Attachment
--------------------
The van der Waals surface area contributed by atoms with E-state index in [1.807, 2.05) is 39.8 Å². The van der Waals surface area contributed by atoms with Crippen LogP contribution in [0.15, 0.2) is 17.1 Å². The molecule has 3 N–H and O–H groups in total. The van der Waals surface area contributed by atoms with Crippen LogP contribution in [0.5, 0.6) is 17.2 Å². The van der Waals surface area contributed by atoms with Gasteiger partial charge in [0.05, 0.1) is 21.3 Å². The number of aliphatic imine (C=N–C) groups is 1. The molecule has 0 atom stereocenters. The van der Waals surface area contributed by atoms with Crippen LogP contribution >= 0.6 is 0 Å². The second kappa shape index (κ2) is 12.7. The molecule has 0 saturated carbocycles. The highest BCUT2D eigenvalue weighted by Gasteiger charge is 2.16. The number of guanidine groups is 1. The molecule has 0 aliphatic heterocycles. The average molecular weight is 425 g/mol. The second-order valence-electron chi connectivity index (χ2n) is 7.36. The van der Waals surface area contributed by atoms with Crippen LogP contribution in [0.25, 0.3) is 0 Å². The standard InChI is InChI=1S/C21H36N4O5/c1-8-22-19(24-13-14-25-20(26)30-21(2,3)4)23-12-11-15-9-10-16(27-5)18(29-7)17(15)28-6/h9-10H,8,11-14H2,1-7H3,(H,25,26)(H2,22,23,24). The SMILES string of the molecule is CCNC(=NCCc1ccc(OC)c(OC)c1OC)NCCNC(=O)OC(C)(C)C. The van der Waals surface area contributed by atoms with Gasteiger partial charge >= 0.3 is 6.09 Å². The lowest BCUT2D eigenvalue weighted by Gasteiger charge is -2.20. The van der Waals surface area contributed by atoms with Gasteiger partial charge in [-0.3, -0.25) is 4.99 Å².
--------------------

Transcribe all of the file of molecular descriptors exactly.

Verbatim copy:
The van der Waals surface area contributed by atoms with E-state index in [1.807, 2.05) is 39.8 Å². The van der Waals surface area contributed by atoms with Crippen LogP contribution in [0.15, 0.2) is 17.1 Å². The molecule has 3 N–H and O–H groups in total. The van der Waals surface area contributed by atoms with Crippen LogP contribution in [0.5, 0.6) is 17.2 Å². The van der Waals surface area contributed by atoms with Gasteiger partial charge in [0.05, 0.1) is 21.3 Å². The number of aliphatic imine (C=N–C) groups is 1. The molecule has 0 atom stereocenters. The van der Waals surface area contributed by atoms with Crippen LogP contribution >= 0.6 is 0 Å². The second kappa shape index (κ2) is 12.7. The molecule has 0 saturated carbocycles. The highest BCUT2D eigenvalue weighted by Gasteiger charge is 2.16. The number of guanidine groups is 1. The molecule has 0 aliphatic heterocycles. The average molecular weight is 425 g/mol. The second-order valence-electron chi connectivity index (χ2n) is 7.36. The van der Waals surface area contributed by atoms with Crippen LogP contribution in [0.25, 0.3) is 0 Å². The standard InChI is InChI=1S/C21H36N4O5/c1-8-22-19(24-13-14-25-20(26)30-21(2,3)4)23-12-11-15-9-10-16(27-5)18(29-7)17(15)28-6/h9-10H,8,11-14H2,1-7H3,(H,25,26)(H2,22,23,24). The SMILES string of the molecule is CCNC(=NCCc1ccc(OC)c(OC)c1OC)NCCNC(=O)OC(C)(C)C. The van der Waals surface area contributed by atoms with Gasteiger partial charge >= 0.3 is 6.09 Å². The lowest BCUT2D eigenvalue weighted by Gasteiger charge is -2.20. The van der Waals surface area contributed by atoms with Gasteiger partial charge in [-0.3, -0.25) is 4.99 Å².